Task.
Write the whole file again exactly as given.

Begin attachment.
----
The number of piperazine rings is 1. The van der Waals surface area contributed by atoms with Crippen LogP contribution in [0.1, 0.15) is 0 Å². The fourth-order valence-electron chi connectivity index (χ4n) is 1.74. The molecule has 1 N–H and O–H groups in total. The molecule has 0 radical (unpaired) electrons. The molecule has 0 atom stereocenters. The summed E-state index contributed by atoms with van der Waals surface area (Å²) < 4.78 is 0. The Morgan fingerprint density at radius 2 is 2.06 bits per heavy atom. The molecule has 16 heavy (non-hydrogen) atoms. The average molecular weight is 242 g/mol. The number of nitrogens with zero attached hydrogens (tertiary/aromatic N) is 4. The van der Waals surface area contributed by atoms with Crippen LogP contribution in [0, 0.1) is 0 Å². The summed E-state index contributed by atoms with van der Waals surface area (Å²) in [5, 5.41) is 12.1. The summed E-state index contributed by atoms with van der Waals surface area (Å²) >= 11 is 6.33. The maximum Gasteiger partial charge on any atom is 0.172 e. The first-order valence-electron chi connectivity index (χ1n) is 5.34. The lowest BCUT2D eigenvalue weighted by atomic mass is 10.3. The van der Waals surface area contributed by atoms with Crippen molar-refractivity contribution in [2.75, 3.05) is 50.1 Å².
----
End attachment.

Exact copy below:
The number of piperazine rings is 1. The van der Waals surface area contributed by atoms with Crippen LogP contribution in [0.1, 0.15) is 0 Å². The fourth-order valence-electron chi connectivity index (χ4n) is 1.74. The molecule has 1 N–H and O–H groups in total. The molecule has 0 radical (unpaired) electrons. The molecule has 0 atom stereocenters. The summed E-state index contributed by atoms with van der Waals surface area (Å²) < 4.78 is 0. The Morgan fingerprint density at radius 2 is 2.06 bits per heavy atom. The molecule has 16 heavy (non-hydrogen) atoms. The average molecular weight is 242 g/mol. The number of nitrogens with zero attached hydrogens (tertiary/aromatic N) is 4. The van der Waals surface area contributed by atoms with Crippen LogP contribution in [0, 0.1) is 0 Å². The summed E-state index contributed by atoms with van der Waals surface area (Å²) in [5, 5.41) is 12.1. The summed E-state index contributed by atoms with van der Waals surface area (Å²) >= 11 is 6.33. The maximum Gasteiger partial charge on any atom is 0.172 e. The first-order valence-electron chi connectivity index (χ1n) is 5.34. The lowest BCUT2D eigenvalue weighted by atomic mass is 10.3. The van der Waals surface area contributed by atoms with Crippen molar-refractivity contribution in [2.75, 3.05) is 50.1 Å².